An article recently published online in the Journal of Adolescent Health reviewed 20 years of research on the effectiveness of various sex education programs. What it found was that, by and large, we do a terrible job of researching sex education programs. Although many programs are tested by their developers, and often found to be effective in the settings for which they were created, very few programs are ever tested again. That means it's difficult to tell whether the programs will work outside of the population in which they were designed, and represents a significant limit on generalizability. In addition, most programs are tested on only white and African American youth. Sexually transmitted disease and pregnancy risk reduction programs for young Latinos and Latinas have only rarely been investigated, even though these youth have significant sexual health risks.
Although it's tempting for researchers and educators to design new education programs every time they want to do research in the area, it would be a lot more helpful if they tested and reviewed pre-existing programs in new populations. Having several hundred programs that have been tested and found to be effective in isolated communities isn't nearly as useful as having 10 or 20 that have been shown to be effective on a wider scale. Teachers need to be able to identify programs that work, and which they can easily deploy.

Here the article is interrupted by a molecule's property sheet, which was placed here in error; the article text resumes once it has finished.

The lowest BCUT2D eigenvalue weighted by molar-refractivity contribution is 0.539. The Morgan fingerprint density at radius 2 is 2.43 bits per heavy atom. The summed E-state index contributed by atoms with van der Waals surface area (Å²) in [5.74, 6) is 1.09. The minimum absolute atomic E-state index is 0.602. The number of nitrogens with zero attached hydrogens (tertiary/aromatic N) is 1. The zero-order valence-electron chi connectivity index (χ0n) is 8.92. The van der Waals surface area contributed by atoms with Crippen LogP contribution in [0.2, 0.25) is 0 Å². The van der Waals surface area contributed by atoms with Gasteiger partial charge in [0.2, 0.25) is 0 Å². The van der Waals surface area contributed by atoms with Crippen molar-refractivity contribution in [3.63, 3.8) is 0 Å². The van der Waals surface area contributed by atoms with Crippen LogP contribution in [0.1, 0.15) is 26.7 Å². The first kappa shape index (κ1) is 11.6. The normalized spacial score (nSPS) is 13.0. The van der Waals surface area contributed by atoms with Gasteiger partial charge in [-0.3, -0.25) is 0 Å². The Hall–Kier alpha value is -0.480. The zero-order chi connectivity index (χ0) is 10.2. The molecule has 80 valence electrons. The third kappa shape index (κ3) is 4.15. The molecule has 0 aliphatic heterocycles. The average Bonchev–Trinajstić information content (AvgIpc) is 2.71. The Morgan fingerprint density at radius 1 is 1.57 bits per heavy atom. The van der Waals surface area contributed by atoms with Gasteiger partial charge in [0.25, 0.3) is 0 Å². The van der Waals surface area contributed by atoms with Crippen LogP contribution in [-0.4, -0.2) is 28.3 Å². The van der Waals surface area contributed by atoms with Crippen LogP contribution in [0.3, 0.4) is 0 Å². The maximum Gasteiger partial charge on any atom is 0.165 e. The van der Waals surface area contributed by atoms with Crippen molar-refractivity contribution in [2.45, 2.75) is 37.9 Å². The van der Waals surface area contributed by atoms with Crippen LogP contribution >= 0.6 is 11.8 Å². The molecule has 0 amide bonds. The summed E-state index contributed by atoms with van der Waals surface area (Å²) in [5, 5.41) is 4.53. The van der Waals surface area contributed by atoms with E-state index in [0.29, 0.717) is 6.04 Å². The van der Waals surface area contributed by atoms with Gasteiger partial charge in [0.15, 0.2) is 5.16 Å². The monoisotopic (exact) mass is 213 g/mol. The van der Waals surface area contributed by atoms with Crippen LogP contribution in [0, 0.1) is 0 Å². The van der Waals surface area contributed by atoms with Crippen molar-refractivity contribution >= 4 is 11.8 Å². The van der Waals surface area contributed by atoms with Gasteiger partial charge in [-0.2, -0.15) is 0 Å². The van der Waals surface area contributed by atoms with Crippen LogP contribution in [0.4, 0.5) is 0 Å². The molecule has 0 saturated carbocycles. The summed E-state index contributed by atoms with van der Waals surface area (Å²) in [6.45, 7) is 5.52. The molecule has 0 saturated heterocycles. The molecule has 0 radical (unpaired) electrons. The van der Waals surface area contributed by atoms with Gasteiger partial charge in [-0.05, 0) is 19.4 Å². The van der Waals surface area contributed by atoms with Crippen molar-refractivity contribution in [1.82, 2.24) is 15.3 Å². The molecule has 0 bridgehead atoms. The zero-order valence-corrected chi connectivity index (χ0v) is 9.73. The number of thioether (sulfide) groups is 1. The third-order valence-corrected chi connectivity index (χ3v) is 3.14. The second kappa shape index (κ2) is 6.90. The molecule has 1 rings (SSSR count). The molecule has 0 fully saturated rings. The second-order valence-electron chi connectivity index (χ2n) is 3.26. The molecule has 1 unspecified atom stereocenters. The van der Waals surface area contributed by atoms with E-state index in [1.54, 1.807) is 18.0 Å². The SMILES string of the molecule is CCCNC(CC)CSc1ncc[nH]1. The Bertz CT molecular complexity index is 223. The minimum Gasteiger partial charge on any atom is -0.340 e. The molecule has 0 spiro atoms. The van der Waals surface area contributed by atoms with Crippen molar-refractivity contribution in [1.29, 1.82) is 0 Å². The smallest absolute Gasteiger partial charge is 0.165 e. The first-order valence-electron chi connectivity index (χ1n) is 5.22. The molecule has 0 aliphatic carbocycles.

A study recently posted online in the American Journal of Public Health looked at how people with HIV fare upon release from prison. A significant fraction of the HIV positive population will cycle through the American prison system at one point or another in their lives, which means that it is incredibly important to understand what happens once they're free. This study made the disturbing finding that the outcomes are heavily related to gender. After release from prison, women did significantly worse than men on all measurements of effective therapy. They were less likely to be maintained in treatment, less likely started on antiretroviral therapy, and less likely to be adherent to their medication regimen. They were also less than half as likely to achieve viral suppression, something which has significant potential to affect not just their health, but the health of everyone they engage with.
The fact that women, in general, usually have better engagement with treatment than men suggests that women exiting the criminal justice system are a special population with unique needs that need to be addressed. Unfortunately, far too few interventions have addressed their needs to date. Hopefully this publication will increase awareness of the problem and encourage more programs to focus on the mental and physical health needs of HIV positive female prisoners upon release.